(A) United Nations Convention on the Law of the Sea (UNCLOS) and Related Japanese Initiatives

Also known as the “Constitution for the Seas,” UNCLOS is the very basis of a maritime order governed by the rule of law. Japan regards a maritime order, with the Convention at the core, as the cornerstone to ensure Japan's maritime rights and interests and to facilitate maritime activities. As such, Japan actively contributes to discussions at conferences including the Meetings of States Parties to the Convention and to the activities by relevant international organizations in order to ensure that the Convention will be even more widely applied and implemented appropriately (see 6(2)).

(B) A Challenge to the Maritime Order and Response by Japan and International Community (see Chapter 1, 1(2), Chapter 2, Section 1, 3(1) and Chapter 2, Section 1, 7(2))
a Situation surrounding the East China Sea

In the East China Sea, Chinese Government vessels have continued to intrude into Japan's territorial waters around the Senkaku Islands in 2018, and active operations by Chinese military vessels and aircraft have been observed. In addition, China has been continuing unilateral resource development in areas where the Exclusive Economic Zone (EEZ) and continental shelves are pending delimitation. In recent years, Japan has found the Chinese side conducted a number of research in the waters surrounding Japan such as the East China Sea. Many of the research were conducted without Japan's consent or in a manner which Japan did not consent to. Given China's continued attempts to change the status quo unilaterally in the East China Sea, Japan will carefully monitor the trends and movements around its air and sea spaces, continue to respond in a firm but calm manner while making claims that should be made, and at the same time, promote cooperation with the relevant countries including the U.S. in order to achieve peace and stability in the East China Sea.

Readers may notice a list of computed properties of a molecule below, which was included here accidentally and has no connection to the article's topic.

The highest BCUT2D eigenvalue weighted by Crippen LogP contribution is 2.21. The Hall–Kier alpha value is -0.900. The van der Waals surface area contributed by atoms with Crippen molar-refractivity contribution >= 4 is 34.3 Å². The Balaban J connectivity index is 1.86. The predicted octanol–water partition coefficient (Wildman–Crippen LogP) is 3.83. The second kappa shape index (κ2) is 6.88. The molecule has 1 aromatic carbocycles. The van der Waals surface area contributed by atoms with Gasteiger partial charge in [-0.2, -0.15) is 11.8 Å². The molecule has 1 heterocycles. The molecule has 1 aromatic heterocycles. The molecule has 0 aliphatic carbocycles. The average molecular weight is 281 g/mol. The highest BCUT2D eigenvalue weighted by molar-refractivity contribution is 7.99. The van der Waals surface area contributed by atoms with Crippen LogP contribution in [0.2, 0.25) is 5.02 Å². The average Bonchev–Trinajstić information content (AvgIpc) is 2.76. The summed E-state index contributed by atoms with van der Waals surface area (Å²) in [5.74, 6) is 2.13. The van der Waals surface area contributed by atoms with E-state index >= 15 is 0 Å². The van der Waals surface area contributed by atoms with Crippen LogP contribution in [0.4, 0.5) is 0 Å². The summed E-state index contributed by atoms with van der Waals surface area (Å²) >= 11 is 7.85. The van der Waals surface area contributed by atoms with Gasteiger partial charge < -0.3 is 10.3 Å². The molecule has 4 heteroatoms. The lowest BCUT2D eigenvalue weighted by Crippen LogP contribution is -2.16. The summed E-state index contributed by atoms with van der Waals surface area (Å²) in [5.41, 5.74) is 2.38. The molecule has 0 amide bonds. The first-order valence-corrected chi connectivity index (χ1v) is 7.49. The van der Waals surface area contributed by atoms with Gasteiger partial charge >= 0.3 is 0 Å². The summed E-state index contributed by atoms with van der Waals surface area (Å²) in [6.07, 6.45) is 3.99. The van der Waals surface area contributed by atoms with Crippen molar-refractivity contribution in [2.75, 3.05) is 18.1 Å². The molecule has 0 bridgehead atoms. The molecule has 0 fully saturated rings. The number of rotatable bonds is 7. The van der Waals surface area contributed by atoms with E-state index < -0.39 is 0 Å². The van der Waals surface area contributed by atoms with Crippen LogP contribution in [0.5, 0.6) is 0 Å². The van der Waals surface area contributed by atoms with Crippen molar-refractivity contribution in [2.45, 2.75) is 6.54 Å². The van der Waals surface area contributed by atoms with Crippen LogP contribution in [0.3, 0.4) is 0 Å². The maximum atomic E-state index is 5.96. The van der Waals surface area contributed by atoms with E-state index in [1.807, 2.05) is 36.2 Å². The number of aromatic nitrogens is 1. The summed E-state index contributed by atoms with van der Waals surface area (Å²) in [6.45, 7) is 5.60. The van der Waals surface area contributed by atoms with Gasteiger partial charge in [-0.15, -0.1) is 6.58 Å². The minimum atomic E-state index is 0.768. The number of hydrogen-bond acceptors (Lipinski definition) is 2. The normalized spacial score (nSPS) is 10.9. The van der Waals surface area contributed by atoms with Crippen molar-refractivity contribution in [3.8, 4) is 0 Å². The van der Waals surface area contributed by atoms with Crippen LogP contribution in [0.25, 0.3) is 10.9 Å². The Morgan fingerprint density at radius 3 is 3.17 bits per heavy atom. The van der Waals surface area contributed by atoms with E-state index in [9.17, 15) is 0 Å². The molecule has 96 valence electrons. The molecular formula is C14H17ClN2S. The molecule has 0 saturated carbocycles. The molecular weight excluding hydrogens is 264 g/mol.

Uotsurijima of the Senkaku Isands
b Issues surrounding the South China Sea